2010 Hyundai Tucson Limited FWD

The Hyundai Tucson is yet another example of the new vehicles coming out of Korea that are giving Japanese (and American, and European) manufacturers some stiff competition in the value-for-money equation. While the Tucson we drove came in at $28,000 as tested, you can, as Rusty pointed out, get a pretty well-equipped base model for around $20,000, undercutting both the Honda CR-V and Toyota RAV4 base models by a couple thousand dollars.

The interior of the Tucson is indeed quite nice - you definitely don't feel as if you've sacrificed much, if anything, in refinement compared with its competitors. The same goes for the driving experience. While not as enthusiast friendly as, for example, a BMW X3, the Tucson is quite user-friendly. The steering, braking, and handling are about what you'd expect from a crossover/SUV - it's not a corner carver but is a perfectly competent everyday vehicle that can carry your family and your belongings in relative comfort.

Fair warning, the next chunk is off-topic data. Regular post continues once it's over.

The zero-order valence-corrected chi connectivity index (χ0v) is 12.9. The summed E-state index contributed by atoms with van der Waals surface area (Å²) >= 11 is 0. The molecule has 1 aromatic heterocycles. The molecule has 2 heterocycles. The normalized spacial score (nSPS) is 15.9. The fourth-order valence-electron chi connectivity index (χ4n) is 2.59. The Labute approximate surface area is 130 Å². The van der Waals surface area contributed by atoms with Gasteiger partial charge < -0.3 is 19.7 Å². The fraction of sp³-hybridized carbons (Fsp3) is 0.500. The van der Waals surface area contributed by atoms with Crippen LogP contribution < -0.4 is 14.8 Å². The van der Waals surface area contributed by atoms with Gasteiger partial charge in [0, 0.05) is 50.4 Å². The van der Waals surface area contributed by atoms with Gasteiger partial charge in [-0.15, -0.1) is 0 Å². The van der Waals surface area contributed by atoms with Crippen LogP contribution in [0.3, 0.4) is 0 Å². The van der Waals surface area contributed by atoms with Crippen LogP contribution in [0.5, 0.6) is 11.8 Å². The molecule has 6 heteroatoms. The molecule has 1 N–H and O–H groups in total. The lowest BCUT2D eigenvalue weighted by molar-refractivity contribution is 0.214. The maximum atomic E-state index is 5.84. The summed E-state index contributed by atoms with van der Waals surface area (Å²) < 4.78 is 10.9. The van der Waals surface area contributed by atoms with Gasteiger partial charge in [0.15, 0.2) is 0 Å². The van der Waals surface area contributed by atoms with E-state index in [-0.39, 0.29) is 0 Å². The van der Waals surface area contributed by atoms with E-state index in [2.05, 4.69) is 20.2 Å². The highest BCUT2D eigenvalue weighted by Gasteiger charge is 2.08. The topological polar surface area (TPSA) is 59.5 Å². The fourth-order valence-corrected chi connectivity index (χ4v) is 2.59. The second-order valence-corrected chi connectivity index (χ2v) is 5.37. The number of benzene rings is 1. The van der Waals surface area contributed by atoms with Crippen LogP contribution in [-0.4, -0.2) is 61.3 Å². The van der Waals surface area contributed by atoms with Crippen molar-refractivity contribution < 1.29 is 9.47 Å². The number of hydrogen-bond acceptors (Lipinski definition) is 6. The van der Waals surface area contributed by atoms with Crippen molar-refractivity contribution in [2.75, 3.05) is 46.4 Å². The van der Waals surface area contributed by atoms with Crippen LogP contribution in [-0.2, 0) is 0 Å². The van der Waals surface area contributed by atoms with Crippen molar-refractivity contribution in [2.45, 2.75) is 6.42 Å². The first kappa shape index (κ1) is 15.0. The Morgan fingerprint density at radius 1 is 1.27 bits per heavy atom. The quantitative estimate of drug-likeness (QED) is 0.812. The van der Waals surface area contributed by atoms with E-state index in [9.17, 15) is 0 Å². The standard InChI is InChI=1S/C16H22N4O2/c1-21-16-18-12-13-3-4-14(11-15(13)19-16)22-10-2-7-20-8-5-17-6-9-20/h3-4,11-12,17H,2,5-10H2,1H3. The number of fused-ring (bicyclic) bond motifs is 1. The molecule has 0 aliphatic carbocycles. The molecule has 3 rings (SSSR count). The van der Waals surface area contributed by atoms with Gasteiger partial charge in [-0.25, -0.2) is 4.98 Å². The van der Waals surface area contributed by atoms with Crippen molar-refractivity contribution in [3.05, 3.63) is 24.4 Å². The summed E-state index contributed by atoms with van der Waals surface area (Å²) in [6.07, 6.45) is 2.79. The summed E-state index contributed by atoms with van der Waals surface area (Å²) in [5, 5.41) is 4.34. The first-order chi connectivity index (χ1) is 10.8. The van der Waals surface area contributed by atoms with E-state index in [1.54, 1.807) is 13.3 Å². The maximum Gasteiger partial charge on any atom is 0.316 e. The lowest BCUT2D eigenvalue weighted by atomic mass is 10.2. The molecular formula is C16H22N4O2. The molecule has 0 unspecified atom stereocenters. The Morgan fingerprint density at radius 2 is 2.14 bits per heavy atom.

Amy Skogstrom, Managing Editor

mo_pho
"...let's face it, "steering feel" probably occupies about the same spot on the compact crossover buyer's priority list as 'does it fly?'"The voice of reason.

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